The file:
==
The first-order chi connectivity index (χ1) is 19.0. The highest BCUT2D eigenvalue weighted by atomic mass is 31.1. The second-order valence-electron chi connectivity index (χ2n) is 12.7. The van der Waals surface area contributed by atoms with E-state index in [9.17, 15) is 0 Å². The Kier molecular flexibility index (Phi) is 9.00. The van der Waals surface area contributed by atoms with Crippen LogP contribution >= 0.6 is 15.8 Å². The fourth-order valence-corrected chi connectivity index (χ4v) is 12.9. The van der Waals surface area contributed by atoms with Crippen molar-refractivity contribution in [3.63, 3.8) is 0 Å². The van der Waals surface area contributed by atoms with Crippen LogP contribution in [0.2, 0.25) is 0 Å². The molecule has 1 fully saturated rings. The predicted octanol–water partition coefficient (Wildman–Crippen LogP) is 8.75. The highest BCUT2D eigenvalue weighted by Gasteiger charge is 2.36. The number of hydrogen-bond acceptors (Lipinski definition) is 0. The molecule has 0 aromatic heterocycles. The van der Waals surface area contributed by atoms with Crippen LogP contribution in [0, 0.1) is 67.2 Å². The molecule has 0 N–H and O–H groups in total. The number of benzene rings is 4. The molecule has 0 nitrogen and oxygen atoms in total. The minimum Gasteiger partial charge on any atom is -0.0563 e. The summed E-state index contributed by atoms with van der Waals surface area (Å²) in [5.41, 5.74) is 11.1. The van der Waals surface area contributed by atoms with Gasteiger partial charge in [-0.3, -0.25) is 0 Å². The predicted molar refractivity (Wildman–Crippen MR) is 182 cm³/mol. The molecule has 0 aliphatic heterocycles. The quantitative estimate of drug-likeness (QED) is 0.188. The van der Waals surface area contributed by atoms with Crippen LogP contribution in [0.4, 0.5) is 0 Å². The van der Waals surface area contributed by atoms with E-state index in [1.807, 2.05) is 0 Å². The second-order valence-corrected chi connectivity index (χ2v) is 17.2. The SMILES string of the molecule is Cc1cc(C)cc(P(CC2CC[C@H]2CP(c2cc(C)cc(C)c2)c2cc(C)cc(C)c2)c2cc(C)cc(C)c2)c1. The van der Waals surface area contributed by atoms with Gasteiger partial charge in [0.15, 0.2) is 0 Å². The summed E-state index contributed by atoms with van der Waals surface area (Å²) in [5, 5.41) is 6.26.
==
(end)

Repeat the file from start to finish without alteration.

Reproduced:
The first-order chi connectivity index (χ1) is 19.0. The highest BCUT2D eigenvalue weighted by atomic mass is 31.1. The second-order valence-electron chi connectivity index (χ2n) is 12.7. The van der Waals surface area contributed by atoms with E-state index in [9.17, 15) is 0 Å². The Kier molecular flexibility index (Phi) is 9.00. The van der Waals surface area contributed by atoms with Crippen LogP contribution >= 0.6 is 15.8 Å². The fourth-order valence-corrected chi connectivity index (χ4v) is 12.9. The van der Waals surface area contributed by atoms with Crippen molar-refractivity contribution in [3.63, 3.8) is 0 Å². The van der Waals surface area contributed by atoms with Crippen LogP contribution in [0.2, 0.25) is 0 Å². The molecule has 1 fully saturated rings. The predicted octanol–water partition coefficient (Wildman–Crippen LogP) is 8.75. The highest BCUT2D eigenvalue weighted by Gasteiger charge is 2.36. The number of hydrogen-bond acceptors (Lipinski definition) is 0. The molecule has 0 aromatic heterocycles. The van der Waals surface area contributed by atoms with Crippen LogP contribution in [0, 0.1) is 67.2 Å². The molecule has 0 N–H and O–H groups in total. The number of benzene rings is 4. The molecule has 0 nitrogen and oxygen atoms in total. The minimum Gasteiger partial charge on any atom is -0.0563 e. The summed E-state index contributed by atoms with van der Waals surface area (Å²) in [5.41, 5.74) is 11.1. The van der Waals surface area contributed by atoms with Gasteiger partial charge in [-0.3, -0.25) is 0 Å². The predicted molar refractivity (Wildman–Crippen MR) is 182 cm³/mol. The molecule has 0 aliphatic heterocycles. The quantitative estimate of drug-likeness (QED) is 0.188. The van der Waals surface area contributed by atoms with Crippen LogP contribution in [0.4, 0.5) is 0 Å². The van der Waals surface area contributed by atoms with E-state index in [1.807, 2.05) is 0 Å². The second-order valence-corrected chi connectivity index (χ2v) is 17.2. The SMILES string of the molecule is Cc1cc(C)cc(P(CC2CC[C@H]2CP(c2cc(C)cc(C)c2)c2cc(C)cc(C)c2)c2cc(C)cc(C)c2)c1. The van der Waals surface area contributed by atoms with Gasteiger partial charge in [0.15, 0.2) is 0 Å². The summed E-state index contributed by atoms with van der Waals surface area (Å²) in [5, 5.41) is 6.26.